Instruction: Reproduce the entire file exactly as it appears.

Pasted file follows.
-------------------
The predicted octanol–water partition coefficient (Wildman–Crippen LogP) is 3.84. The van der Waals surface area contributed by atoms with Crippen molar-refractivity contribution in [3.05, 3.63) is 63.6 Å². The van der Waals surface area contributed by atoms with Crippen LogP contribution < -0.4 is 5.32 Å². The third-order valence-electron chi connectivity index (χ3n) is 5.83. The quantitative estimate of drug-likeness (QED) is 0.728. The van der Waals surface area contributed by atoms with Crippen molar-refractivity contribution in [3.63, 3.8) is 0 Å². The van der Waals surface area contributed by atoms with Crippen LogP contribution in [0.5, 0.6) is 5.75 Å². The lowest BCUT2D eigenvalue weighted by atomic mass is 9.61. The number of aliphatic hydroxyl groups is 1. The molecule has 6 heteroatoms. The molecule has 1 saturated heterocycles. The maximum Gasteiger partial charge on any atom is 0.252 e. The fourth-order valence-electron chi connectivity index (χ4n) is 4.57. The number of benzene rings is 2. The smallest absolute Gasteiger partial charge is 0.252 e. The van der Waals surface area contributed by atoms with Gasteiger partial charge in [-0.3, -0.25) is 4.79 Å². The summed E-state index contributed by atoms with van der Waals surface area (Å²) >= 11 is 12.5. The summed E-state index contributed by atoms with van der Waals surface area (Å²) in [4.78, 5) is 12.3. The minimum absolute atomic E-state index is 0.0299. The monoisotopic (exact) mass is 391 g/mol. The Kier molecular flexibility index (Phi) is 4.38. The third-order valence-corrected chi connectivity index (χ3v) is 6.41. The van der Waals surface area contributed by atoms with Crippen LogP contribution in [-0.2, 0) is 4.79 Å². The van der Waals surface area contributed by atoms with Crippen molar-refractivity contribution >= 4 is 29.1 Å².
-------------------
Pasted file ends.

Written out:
The predicted octanol–water partition coefficient (Wildman–Crippen LogP) is 3.84. The van der Waals surface area contributed by atoms with Crippen molar-refractivity contribution in [3.05, 3.63) is 63.6 Å². The van der Waals surface area contributed by atoms with Crippen LogP contribution < -0.4 is 5.32 Å². The third-order valence-electron chi connectivity index (χ3n) is 5.83. The quantitative estimate of drug-likeness (QED) is 0.728. The van der Waals surface area contributed by atoms with Crippen molar-refractivity contribution in [3.63, 3.8) is 0 Å². The van der Waals surface area contributed by atoms with Crippen LogP contribution in [0.5, 0.6) is 5.75 Å². The lowest BCUT2D eigenvalue weighted by atomic mass is 9.61. The number of aliphatic hydroxyl groups is 1. The molecule has 6 heteroatoms. The molecule has 1 saturated heterocycles. The maximum Gasteiger partial charge on any atom is 0.252 e. The fourth-order valence-electron chi connectivity index (χ4n) is 4.57. The number of benzene rings is 2. The smallest absolute Gasteiger partial charge is 0.252 e. The van der Waals surface area contributed by atoms with Gasteiger partial charge in [-0.3, -0.25) is 4.79 Å². The summed E-state index contributed by atoms with van der Waals surface area (Å²) >= 11 is 12.5. The summed E-state index contributed by atoms with van der Waals surface area (Å²) in [4.78, 5) is 12.3. The minimum absolute atomic E-state index is 0.0299. The monoisotopic (exact) mass is 391 g/mol. The Kier molecular flexibility index (Phi) is 4.38. The third-order valence-corrected chi connectivity index (χ3v) is 6.41. The van der Waals surface area contributed by atoms with Crippen LogP contribution in [-0.2, 0) is 4.79 Å². The van der Waals surface area contributed by atoms with Crippen molar-refractivity contribution >= 4 is 29.1 Å².